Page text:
2019 Tour de France Grand Depart routes revealed

Opening two stages include Muur van Geraardsbergen and team time trial

The 2019 Tour de France Grand Départ will feature a trip up the Muur van Geraardsbergen on stage 1 and a team time trial on stage 2, organisers ASO have announced.

Next year’s edition of La Grande Boucle will start in Brussels for the second time in the race's history. It will be the fifth time that Belgium has hosted the Grand Départ. 

The Brussels start will mark two major anniversaries: 100 years of the iconic race leader's yellow jersey, and 50 years since Brussels local Eddy Merckx won the first of his five Tour de France titles. Merckx is due to attend the Grand Départ after resolving a dispute between himself and ASO about the Tour of Oman. 

At a special presentation in Brussels, ASO confirmed that stage 1 of the 2019 Tour de France will bring together the Flemish and Walloon sides of Belgium as it loops out from the capital, down to Charleroi, and back up.

In an event that is set to mark several iconic moments of Tour de France history, it seems fitting that the route includes what is arguably Belgium’s most iconic climb.

The Muur van Geraardsbergen - or Mur de Grammont - comes in the early kilometres of stage 1. It is unlikely to have a major impact on the day’s result but will be a visually spectacular moment. It is followed by the Bosberg but that's where the climbing ends, and it’s likely that the stage will end in a bunch sprint, giving the fast men a rare opportunity to put themselves into the yellow jersey.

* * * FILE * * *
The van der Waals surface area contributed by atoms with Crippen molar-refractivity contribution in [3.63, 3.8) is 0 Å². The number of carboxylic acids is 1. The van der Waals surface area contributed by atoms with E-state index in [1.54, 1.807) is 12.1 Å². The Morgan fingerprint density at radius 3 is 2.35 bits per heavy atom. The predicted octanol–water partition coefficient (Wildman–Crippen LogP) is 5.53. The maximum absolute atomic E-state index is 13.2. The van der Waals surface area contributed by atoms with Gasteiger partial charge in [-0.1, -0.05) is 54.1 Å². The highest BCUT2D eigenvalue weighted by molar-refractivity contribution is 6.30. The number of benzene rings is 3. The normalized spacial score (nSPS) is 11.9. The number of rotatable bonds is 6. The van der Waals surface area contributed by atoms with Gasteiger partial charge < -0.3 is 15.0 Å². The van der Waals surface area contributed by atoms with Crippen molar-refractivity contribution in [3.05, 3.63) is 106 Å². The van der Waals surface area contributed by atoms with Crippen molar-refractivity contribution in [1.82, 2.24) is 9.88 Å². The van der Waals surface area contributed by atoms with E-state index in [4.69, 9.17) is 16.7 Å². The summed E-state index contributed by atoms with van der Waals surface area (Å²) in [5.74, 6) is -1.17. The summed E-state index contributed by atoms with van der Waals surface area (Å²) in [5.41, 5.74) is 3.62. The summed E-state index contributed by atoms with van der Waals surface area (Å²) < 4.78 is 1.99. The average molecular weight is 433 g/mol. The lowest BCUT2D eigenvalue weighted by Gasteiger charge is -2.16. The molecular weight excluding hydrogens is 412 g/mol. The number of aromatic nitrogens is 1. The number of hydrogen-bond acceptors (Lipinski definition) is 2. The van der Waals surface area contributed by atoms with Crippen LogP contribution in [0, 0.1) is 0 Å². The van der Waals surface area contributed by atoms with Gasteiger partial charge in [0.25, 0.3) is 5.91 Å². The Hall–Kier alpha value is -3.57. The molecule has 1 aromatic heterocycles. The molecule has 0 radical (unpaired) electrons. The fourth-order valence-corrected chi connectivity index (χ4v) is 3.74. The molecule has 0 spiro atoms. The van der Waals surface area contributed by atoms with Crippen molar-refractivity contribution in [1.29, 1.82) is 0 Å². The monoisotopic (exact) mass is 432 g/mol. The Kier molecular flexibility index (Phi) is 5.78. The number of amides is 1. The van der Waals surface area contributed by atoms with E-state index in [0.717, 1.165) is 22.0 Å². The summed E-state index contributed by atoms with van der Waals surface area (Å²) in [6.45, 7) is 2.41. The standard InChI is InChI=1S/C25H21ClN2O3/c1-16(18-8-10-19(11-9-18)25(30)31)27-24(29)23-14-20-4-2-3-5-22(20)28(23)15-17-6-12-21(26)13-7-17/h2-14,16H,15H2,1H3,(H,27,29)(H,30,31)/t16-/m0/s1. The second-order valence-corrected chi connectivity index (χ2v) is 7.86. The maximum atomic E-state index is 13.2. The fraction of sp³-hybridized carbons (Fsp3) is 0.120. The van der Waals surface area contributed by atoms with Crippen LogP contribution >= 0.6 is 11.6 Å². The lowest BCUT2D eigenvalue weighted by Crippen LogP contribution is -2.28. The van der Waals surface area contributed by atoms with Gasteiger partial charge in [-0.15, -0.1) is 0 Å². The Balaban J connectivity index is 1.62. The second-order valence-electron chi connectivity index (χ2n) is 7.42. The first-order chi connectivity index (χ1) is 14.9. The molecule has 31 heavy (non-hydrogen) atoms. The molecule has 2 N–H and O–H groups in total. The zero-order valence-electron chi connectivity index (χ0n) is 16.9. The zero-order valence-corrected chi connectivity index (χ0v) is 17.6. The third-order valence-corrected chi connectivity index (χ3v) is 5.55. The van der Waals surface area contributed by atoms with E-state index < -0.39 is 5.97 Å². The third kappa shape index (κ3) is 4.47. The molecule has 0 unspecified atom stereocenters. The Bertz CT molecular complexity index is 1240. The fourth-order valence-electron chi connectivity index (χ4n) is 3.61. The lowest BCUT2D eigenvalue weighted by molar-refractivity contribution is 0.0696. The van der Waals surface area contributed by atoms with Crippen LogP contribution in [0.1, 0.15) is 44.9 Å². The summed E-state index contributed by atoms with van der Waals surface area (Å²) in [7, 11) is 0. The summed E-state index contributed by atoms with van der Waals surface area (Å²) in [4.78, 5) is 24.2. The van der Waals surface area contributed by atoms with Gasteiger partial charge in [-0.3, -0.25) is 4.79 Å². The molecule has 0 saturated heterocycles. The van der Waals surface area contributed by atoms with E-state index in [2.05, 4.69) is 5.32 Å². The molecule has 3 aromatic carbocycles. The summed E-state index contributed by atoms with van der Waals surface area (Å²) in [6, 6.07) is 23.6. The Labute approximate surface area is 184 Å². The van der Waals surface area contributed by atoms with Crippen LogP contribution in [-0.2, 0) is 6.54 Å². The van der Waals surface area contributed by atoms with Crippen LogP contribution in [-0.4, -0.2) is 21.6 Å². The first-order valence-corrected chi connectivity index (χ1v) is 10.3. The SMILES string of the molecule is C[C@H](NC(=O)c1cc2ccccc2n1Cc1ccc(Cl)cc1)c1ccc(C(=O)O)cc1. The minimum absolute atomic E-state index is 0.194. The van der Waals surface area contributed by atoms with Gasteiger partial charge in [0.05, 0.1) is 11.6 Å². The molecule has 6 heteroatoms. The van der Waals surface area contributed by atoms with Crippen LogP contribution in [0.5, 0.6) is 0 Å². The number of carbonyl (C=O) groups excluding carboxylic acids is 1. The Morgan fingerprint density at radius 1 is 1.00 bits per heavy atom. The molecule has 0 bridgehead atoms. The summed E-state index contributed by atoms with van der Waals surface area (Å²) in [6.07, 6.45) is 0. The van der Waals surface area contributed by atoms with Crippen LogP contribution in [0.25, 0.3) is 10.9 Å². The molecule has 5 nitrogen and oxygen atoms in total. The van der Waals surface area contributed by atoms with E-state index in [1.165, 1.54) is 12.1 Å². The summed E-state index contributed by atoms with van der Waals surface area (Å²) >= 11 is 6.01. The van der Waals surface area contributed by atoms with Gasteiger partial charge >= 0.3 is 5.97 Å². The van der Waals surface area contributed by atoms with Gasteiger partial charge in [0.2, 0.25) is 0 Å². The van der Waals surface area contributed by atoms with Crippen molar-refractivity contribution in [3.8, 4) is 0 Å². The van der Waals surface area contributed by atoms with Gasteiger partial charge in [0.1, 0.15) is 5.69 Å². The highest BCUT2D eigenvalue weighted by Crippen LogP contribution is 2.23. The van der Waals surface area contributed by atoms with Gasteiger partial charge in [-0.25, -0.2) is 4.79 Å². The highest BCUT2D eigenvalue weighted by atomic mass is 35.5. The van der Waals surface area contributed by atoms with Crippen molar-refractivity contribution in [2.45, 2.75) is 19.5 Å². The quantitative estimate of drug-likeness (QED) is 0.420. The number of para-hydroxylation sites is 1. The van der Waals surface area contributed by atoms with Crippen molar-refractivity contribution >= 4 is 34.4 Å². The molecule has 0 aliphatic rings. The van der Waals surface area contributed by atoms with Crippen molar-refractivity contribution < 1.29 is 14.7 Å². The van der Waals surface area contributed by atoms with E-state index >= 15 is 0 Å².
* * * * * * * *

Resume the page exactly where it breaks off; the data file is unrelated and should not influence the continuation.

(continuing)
The 192-kilometre stage will also pass through Sint-Pieters-Woluwe, where Merckx grew up and earned his first yellow jersey after his Faema squad won the team time trial in 1969. He would lose the jersey the next day but would take it back before the week was up when he won stage 6, keeping it all the way to Paris.

Stage 2 will be an opportunity for the general classification riders to make a mark on the overall standings with a team time trial around the centre of the city. The 28-kilometre route appears relatively sweeping but there will be some technical challenges with a number of sharp turns at the start and finish.

The course will take in some of the best-known sites in Brussels, setting off from the Palais Royal and finishing by the Brussels Atomium. 

The rest of the route will be announced in a ceremony in Paris later this year. The 2019 Tour de France will begin on Saturday, July 6.

The Cyclingnews Podcast in association with Prendas Ciclismo and Pinarello

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